My journey as a leader
For the majority of my working life, I have had the privilege and the pleasure of being able to work in management/leadership positions across a number of different contexts.
My journey in leadership has for the most part been one that is thoroughly enjoyable, giving me the opportunity to (mostly) positively impact people.
I really like to see people achieve, thrive and operate within their zones of genius. Nothing brings me more satisfaction than empowering a person and seeing them develop and grow. Of course, it made my job as a leader or manager a lot easier too!!!
What held me back
I have not always been positive about leadership or being in a leadership position.
The reluctance I had in accepting a leadership role was related to what I had perceived as shortcomings within my own personality: low self-esteem and self-image were later diagnosed as anxiety and depression.
I had always been a quiet individual and didn’t tend to ever really put myself out there. Introversion is strong in this one. None the less, leadership opportunities have presented themselves time and time again.
Where it all began
A butcher by trade, I received my first opportunity to lead during my apprenticeship.
I worked in a large butchery and was given an opportunity to step into the third in-charge position. At the time I certainly didn’t know why I was being offered this leadership role. I was very quiet and generally kept to myself. My manager indicated that I was more than capable and there were opportunities for me to achieve and grow.
I spent a lot of time watching how my manager worked with and led the team and took the bits that I thought would work for me.
A few key learnings still etched into my mind, they still hold true to this day and apply to different contexts.
Learnings from my leader
Role model desired behaviours
There is not a job that he wouldn’t do himself and if he needed to he would certainly do them. Whatever job he was doing in the department was done efficiently and well. When the chips were down, when there was staff sickness, he would be in there with the team getting the job done.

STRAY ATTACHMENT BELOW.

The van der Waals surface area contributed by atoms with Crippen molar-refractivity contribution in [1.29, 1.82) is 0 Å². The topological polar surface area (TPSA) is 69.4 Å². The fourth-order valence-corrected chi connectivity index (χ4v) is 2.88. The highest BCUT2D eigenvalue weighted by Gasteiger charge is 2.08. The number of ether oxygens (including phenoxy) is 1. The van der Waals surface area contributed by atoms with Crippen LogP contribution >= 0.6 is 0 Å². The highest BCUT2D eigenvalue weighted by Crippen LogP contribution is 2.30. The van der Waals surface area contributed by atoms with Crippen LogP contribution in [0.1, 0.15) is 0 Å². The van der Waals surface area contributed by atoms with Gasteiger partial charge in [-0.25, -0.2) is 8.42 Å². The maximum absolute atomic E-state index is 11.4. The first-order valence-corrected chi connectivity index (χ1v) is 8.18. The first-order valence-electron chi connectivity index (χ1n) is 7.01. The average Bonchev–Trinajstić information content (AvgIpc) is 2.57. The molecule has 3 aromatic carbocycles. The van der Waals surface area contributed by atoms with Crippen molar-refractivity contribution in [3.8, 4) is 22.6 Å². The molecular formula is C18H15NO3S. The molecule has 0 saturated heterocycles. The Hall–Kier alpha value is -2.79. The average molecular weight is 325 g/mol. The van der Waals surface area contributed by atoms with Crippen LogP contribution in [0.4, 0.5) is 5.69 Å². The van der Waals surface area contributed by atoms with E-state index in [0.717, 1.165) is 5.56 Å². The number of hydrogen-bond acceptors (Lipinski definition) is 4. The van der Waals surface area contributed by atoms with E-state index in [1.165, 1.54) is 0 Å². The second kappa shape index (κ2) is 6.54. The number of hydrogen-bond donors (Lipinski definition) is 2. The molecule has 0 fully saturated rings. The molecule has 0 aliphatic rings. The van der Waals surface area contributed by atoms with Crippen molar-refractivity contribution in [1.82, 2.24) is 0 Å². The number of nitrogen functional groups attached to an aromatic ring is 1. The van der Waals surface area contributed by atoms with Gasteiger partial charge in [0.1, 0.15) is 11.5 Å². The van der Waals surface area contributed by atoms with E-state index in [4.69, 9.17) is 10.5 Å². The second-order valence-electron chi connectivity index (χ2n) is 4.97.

Invest time in talent
The more time you spend with a person, the more likely they are to do things the way you want them done. Setting clear expectations creates a shared understanding with people. Take the time to explain not only the what and the how, but also the why. The creation of culture and the sharing of cultural expectations are important.
My manager always showed interest at a personnel level. He wanted to or at least created the illusion that he cared about me as a person. To me, this was really important. We all spend a lot of time at work and invest a lot of energy into work. This connection definitely helped with my feelings of engagement.
I was fortunate that my early forays as a leader were under the guiding hand of a mentor who knew a great deal about leadership. Sure, he didn’t attach fancy academic terms or theories to what he was doing. I don’t think he realised the importance of some of the things he was doing. He just did what he thought was right based on the experiences that he had. He connected, he empowered and he trusted me.
One of the really exciting things about the work I am doing now is the conversations that I have with people and capturing those amazing things that they are already doing.
Great ways of doing and being are happening everywhere with leaders. I am fortunate that I get to help people capture these gems. Together, we polish them and improve confidence, ability and mindset.
Perhaps its time for you to have a chat with someone objective who has been there? Get in touch today to chat about how I can help.